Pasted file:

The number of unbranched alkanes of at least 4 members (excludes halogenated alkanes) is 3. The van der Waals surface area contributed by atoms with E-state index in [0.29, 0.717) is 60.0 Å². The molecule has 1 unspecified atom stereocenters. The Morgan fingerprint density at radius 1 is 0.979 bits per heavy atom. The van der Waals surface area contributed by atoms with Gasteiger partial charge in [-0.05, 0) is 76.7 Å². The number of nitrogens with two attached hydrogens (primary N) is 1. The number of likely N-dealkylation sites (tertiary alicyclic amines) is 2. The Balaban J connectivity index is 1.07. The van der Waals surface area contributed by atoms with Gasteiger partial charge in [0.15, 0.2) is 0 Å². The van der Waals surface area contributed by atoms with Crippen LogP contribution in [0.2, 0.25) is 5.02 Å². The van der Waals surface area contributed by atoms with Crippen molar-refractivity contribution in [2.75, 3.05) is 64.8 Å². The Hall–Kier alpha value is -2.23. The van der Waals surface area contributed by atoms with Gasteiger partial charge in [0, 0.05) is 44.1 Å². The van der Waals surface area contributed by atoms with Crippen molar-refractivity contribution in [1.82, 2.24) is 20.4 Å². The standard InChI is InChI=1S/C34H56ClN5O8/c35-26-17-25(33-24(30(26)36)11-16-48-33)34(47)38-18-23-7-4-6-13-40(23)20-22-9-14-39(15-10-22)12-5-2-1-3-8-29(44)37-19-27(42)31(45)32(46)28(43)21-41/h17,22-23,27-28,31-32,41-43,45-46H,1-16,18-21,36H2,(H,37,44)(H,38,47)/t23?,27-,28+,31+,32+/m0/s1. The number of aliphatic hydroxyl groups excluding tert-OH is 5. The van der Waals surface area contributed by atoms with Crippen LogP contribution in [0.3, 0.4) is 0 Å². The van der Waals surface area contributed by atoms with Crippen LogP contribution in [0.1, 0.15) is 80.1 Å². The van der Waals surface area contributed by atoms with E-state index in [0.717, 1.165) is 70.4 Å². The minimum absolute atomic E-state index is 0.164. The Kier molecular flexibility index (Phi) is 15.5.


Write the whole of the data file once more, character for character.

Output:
The number of unbranched alkanes of at least 4 members (excludes halogenated alkanes) is 3. The van der Waals surface area contributed by atoms with E-state index in [0.29, 0.717) is 60.0 Å². The molecule has 1 unspecified atom stereocenters. The Morgan fingerprint density at radius 1 is 0.979 bits per heavy atom. The van der Waals surface area contributed by atoms with Gasteiger partial charge in [-0.05, 0) is 76.7 Å². The number of nitrogens with two attached hydrogens (primary N) is 1. The number of likely N-dealkylation sites (tertiary alicyclic amines) is 2. The Balaban J connectivity index is 1.07. The van der Waals surface area contributed by atoms with Gasteiger partial charge in [0.15, 0.2) is 0 Å². The van der Waals surface area contributed by atoms with Crippen LogP contribution in [0.2, 0.25) is 5.02 Å². The van der Waals surface area contributed by atoms with Crippen molar-refractivity contribution in [2.75, 3.05) is 64.8 Å². The Hall–Kier alpha value is -2.23. The van der Waals surface area contributed by atoms with Gasteiger partial charge in [0, 0.05) is 44.1 Å². The van der Waals surface area contributed by atoms with Crippen molar-refractivity contribution in [1.82, 2.24) is 20.4 Å². The standard InChI is InChI=1S/C34H56ClN5O8/c35-26-17-25(33-24(30(26)36)11-16-48-33)34(47)38-18-23-7-4-6-13-40(23)20-22-9-14-39(15-10-22)12-5-2-1-3-8-29(44)37-19-27(42)31(45)32(46)28(43)21-41/h17,22-23,27-28,31-32,41-43,45-46H,1-16,18-21,36H2,(H,37,44)(H,38,47)/t23?,27-,28+,31+,32+/m0/s1. The number of aliphatic hydroxyl groups excluding tert-OH is 5. The van der Waals surface area contributed by atoms with Crippen LogP contribution in [0.3, 0.4) is 0 Å². The van der Waals surface area contributed by atoms with Crippen LogP contribution in [0.1, 0.15) is 80.1 Å². The van der Waals surface area contributed by atoms with E-state index in [0.717, 1.165) is 70.4 Å². The minimum absolute atomic E-state index is 0.164. The Kier molecular flexibility index (Phi) is 15.5.